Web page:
It’s important to get babies started on the eat, play, sleep routine right away. This is a more relaxed way to start Baby routines by age! Most hospitals help you with this. When babies are born, they can usually go 3-4 hours without eating (unless they were a premie or going through a growth spurt). 

Bigger babies can probably make it every 4 hours, but for now, let’s just assume your baby wakes to eat every 3 hours during the day. Hopefully with the right day time routine, you can stretch their night routine longer!)

When babies are still under a month old, they will most likely need a “tank-up” or cluster feed in the evening as well as a dream feed before sleeping as long as possible at night. 

7 am-  EAT

-Feed (nurse or bottle-It generally takes newborn babies about 30-45 minutes to nurse/take a bottle.)

7:45 am-  ACTIVITY

– Change baby and snuggle.

8 am-8:10 am- SLEEP/YOUR CHOICE

– Swaddle baby, put to bed. (Refer back to my 14 Musts or Establishing a Routine post for more on helping baby sleep!)


If you can, go back to bed until the next feeding!

10 am- EAT

 -Feed (nurse or bottle).

10:45 am- ACTIVITY

– Change baby and snuggle.

11 am-11:10 am- SLEEP/YOUR CHOICE

– Swaddle baby, put to bed.


-Take a shower! Take a nap! REST, mama! Eat some healthy food (check out How to be a Trim Healthy Mama for an awesome eating plan while you’re still breastfeeding/recovering!)

1 pm- EAT

-Feed (nurse or bottle).

1:45 pm- ACTIVITY

– change baby and snuggle

2 pm-2:10 pm- SLEEP/YOUR CHOICE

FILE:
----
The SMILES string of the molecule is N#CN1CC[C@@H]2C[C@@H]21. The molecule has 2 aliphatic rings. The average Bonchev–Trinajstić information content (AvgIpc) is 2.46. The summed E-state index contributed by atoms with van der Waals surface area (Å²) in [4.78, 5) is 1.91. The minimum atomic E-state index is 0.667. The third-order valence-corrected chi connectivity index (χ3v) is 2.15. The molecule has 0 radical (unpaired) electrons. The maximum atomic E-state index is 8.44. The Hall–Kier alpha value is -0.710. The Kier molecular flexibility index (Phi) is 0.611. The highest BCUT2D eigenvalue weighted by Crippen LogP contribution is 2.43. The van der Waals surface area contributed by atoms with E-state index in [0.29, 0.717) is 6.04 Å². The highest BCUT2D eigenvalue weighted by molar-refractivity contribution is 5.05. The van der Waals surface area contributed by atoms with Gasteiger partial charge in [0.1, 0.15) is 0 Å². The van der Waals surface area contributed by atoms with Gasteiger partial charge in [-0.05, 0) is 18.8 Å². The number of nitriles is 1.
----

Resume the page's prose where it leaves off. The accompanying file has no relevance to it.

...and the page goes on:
– Swaddle baby, put to bed.


-Rest or watch a show on Netflix and gear up for your “tanking-up” afternoon/evening.

4 pm-EAT

 -Feed (nurse or bottle).

4:45 pm- ACTIVITY

– Change baby and snuggle.

5 pm-5:10 pm- SLEEP/YOUR CHOICE

– Swaddle baby, put to bed.

6 pm- EAT (Tank -up!) 

-Feed (nurse or bottle). You’ll probably have to wake her for this feeding since it’s out of the normal 3 hour cycle. 

6:45 pm- ACTIVITY

-Change baby and snuggle.

7:30 pm- SLEEP

-Just a quick cat nap. If the baby can stay up just a little longer after her tank-up/cluster feedings, it will help her sleep better throughout the night. 

8 pm-EAT (Last meal for the day!)

-Feed (nurse or bottle)

8:45 pm- ACTIVITY

-Change baby for bed

9pm- SLEEP! 

-Put the baby to bed and enjoy a short little evening until baby’s dreamfeed!

11 pm- DREAM FEED:

-Sneak in baby’s room and nurse/give a bottle while they’re still asleep! If you have a super sleepy baby like mine were, it may be easiest to change them first, then feed them. This will help to wake them a bit in order to have a good dream feed. 

He should just fall back asleep while nursing. Once he’s done, just put him in bed and head to bed, mama!